Monkeypox: 10 Cases Confirmed in South West Region
The South West Regional Delegate for Public Health, Filbert Eko Eko has announced the resurgence of Monkeypox in the region.
In an interview, the Regional Delegate indicated that ten cases of the virus had been confirmed in the Foe Bakundu and Kumba health districts.
It is worth recalling that this is the second time these health districts are reporting cases of Monkeypox.
In October 2022, two cases of the virus were confirmed at these health districts.
Government Weighs In, Calls for Vigilance
In response to this outbreak, the Ministry of Public Health had called on inhabitants of the affected areas to use masks and report any suspected cases to the nearest health districts.
The World Health Organisation says Monkeypox (Mpox) is an infectious disease caused by the monkeypox virus.
“It can cause a painful rash, enlarged lymph nodes and fever. Most people fully recover, but some get very sick,” the WHO website indicates.
The virus was discovered in Denmark in 1958 in monkeys kept for research.
The first reported human case of the virus was on a nine-month-old boy in the Democratic Republic of the Congo (former DRC) in 1970.
Monkeypox has two major transmission routes: person-to-person and animal-to-person.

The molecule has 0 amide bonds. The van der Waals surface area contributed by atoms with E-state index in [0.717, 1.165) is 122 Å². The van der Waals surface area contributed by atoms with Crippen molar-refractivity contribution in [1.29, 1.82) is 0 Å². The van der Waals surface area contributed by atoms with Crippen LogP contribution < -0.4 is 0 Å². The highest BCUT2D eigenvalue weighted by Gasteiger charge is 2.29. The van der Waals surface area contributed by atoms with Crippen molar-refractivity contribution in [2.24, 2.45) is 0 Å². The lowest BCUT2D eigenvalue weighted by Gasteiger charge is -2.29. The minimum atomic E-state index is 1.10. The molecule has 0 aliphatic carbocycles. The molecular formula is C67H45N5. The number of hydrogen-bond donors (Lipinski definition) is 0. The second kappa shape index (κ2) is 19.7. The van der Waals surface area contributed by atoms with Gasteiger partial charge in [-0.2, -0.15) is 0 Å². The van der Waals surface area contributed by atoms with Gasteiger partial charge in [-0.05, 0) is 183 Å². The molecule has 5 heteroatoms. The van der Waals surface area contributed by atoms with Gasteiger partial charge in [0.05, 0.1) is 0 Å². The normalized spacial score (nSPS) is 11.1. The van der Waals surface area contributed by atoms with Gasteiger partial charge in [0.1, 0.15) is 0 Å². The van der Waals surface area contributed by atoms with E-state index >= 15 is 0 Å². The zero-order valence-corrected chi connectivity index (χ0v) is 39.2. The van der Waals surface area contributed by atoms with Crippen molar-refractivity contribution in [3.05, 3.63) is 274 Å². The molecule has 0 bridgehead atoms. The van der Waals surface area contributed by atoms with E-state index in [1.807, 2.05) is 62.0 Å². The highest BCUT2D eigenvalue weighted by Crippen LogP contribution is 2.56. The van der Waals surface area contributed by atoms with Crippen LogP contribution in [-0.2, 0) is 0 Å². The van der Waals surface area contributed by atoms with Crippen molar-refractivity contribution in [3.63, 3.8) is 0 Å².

Person-to-person transmission of monkeypox can occur through:
– face-to-face (talking or breathing)
– skin-to-skin (touching or sex)
– mouth-to-mouth (kissing)
– mouth-to-skin contact (oral sex or kissing the skin)
– respiratory droplets
Animal-to-human transmission of monkeypox can happen through bites or scratches or during activities like hunting, skinning, trapping, cooking, handling dead animals or eating animals.
The WHO further indicates that people can contract monkeypox from contaminated objects like clothing or beddings, injuries with sharp objects or even while doing tattoos.
Symptoms of Monkeypox
– sore throat
– muscle aches
– back pain
– low energy
– swollen lymph nodes
The WHO recommends the following measures to prevent Monkeypox:
– stay home and in your own room if possible
– wash hands often with soap and water or use hand sanitizer, especially before or after touching sores
– wear a mask and cover lesions when around other people until your rash heals
– keep skin dry and uncovered (unless in a room with someone else)
– avoid touching items in shared spaces and disinfect shared spaces frequently
– use saltwater rinses for sores in the mouth
– take sitz baths or warm baths with baking soda or Epsom salts for body sores
– take medications for pain like paracetamol or ibuprofen.
– do not burst blisters or scratch sores as this can slow healing, spread the rash to other parts of the body and cause sores to become infected.
– do not shave areas with sores until scabs have healed and you have new skin underneath as this can spread the rash to other parts of the body.
At press time, no new cases have been recorded in the South West Region.
In the meantime, health officials in the region say those infected are responding to treatment.
Compiled by Eleanor Ayuketah Ngochi